Stenonymous Receives Demand for Correction & Apology from Naegeli

Last night at about 10:00 p.m., I received an e-mail from Richard Hunt of Barran Liebman LLP about Naegeli. It was a fairly standard legal threat, not that I know what those look like, since I’ve never received one before. If you’re short on time, skip their nonsense and read my reply.

The demand letter is available for download here:

Now, I understand that this kind of thing may have a chilling effect on the free speech I have worked so hard to promote in our industry. I must ask all of you not to be afraid, but to turn to your state and federal legislators and law enforcement. Take this opportunity to share with them what is happening. I will lead by example in defense of our collective futures. I will be brave as I am asking all of you to be.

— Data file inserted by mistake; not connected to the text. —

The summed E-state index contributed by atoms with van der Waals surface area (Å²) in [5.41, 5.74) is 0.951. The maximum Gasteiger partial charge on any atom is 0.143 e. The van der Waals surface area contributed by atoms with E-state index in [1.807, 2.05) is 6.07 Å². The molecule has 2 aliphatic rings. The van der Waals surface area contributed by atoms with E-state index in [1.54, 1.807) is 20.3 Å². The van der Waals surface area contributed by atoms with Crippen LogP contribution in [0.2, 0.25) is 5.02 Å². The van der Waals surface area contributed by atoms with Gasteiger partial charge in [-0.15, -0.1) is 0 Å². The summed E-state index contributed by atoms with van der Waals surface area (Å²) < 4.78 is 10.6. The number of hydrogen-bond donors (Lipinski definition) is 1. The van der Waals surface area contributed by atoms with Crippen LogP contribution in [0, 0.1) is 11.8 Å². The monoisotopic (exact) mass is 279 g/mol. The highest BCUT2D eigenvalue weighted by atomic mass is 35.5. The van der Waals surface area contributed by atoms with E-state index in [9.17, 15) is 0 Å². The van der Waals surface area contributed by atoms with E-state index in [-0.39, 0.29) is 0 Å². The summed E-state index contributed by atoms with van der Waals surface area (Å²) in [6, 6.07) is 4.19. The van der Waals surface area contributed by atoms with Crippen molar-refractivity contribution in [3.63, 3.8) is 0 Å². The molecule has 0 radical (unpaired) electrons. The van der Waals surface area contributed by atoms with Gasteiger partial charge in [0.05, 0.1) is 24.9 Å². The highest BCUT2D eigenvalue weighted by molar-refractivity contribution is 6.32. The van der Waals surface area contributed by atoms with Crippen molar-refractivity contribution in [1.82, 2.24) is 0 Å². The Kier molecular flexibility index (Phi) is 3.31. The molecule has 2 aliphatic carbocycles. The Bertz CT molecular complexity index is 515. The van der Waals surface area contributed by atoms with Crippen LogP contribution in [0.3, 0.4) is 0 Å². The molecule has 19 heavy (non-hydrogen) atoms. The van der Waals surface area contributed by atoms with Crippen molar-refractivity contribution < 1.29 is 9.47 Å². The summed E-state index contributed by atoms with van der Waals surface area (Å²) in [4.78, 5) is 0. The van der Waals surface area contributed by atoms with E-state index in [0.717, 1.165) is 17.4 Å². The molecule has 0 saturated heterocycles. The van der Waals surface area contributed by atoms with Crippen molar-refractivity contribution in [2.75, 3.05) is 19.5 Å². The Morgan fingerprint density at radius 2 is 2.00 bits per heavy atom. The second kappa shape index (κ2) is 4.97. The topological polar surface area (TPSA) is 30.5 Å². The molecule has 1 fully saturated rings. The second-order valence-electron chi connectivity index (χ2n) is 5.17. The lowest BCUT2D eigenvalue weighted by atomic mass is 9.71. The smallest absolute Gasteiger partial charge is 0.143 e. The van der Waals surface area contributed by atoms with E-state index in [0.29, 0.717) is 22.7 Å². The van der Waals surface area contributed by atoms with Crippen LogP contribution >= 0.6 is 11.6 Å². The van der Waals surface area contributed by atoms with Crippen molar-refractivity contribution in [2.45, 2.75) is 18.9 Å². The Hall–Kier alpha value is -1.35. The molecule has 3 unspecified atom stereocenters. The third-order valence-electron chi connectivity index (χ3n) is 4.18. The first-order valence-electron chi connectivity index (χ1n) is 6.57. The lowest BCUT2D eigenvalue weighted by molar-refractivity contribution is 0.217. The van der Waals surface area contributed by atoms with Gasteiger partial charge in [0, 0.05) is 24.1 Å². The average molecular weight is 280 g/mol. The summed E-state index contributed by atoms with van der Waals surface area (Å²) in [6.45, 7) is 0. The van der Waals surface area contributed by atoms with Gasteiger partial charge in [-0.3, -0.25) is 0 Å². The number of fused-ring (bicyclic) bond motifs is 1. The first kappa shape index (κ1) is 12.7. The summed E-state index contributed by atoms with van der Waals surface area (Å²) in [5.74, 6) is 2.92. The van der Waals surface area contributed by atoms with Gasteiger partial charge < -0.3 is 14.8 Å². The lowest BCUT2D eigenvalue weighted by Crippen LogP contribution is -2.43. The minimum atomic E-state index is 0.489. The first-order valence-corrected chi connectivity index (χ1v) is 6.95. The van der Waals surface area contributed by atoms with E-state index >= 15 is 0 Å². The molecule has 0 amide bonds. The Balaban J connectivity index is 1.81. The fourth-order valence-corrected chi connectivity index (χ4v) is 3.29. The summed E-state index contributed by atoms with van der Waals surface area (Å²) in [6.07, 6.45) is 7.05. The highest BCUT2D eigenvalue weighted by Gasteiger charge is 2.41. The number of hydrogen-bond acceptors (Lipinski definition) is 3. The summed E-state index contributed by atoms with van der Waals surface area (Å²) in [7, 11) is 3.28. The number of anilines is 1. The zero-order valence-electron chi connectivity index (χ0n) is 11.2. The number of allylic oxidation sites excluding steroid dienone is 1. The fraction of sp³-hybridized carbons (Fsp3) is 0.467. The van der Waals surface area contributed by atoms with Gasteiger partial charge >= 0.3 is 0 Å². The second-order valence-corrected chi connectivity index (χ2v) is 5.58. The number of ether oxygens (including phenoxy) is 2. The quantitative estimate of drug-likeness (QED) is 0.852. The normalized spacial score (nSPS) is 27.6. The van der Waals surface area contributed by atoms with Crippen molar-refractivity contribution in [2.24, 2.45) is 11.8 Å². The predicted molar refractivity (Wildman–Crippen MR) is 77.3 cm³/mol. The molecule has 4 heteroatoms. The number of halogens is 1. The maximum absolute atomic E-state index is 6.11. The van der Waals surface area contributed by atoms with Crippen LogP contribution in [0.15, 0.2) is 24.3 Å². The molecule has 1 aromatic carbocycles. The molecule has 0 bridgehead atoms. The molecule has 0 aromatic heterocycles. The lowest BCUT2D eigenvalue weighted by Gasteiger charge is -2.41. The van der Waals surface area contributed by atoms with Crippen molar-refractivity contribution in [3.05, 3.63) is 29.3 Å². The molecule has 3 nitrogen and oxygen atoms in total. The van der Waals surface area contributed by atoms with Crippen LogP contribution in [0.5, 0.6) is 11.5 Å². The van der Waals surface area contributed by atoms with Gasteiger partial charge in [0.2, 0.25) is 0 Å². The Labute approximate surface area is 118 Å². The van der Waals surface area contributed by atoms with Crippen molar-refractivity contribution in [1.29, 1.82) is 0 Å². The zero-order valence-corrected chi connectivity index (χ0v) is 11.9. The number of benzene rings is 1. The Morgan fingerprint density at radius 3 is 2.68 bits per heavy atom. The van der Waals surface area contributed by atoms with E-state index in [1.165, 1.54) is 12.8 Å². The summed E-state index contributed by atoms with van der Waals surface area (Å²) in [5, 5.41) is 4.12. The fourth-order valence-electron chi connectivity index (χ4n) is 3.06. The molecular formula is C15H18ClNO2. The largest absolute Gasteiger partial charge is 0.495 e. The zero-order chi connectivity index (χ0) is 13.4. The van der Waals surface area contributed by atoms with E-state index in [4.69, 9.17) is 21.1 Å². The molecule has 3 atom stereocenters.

The PDF download and plain text is below.

Dear Mr. Hunt:

I’ll assume you’re an honest lawyer roped into this circus by your corporate client. Welcome. Make sure you’re sitting for this one.

This is my show. Defamation is a false statement of fact published to a third party that causes damage. Naegeli’s reputation is so awful that I find it hard to believe there’s anything that could be said that would damage its reputation further. Some of the statements I make are factual, and truth is an affirmative defense to defamation. Beyond that, some of the statements I make are an opinion based on my expertise as a stenographic court reporter for the last 11 and a half years and creator of what is indisputably the largest blog in my industry. You do not have a cause of action and therefore it would be legally wrong for you to file a complaint against me.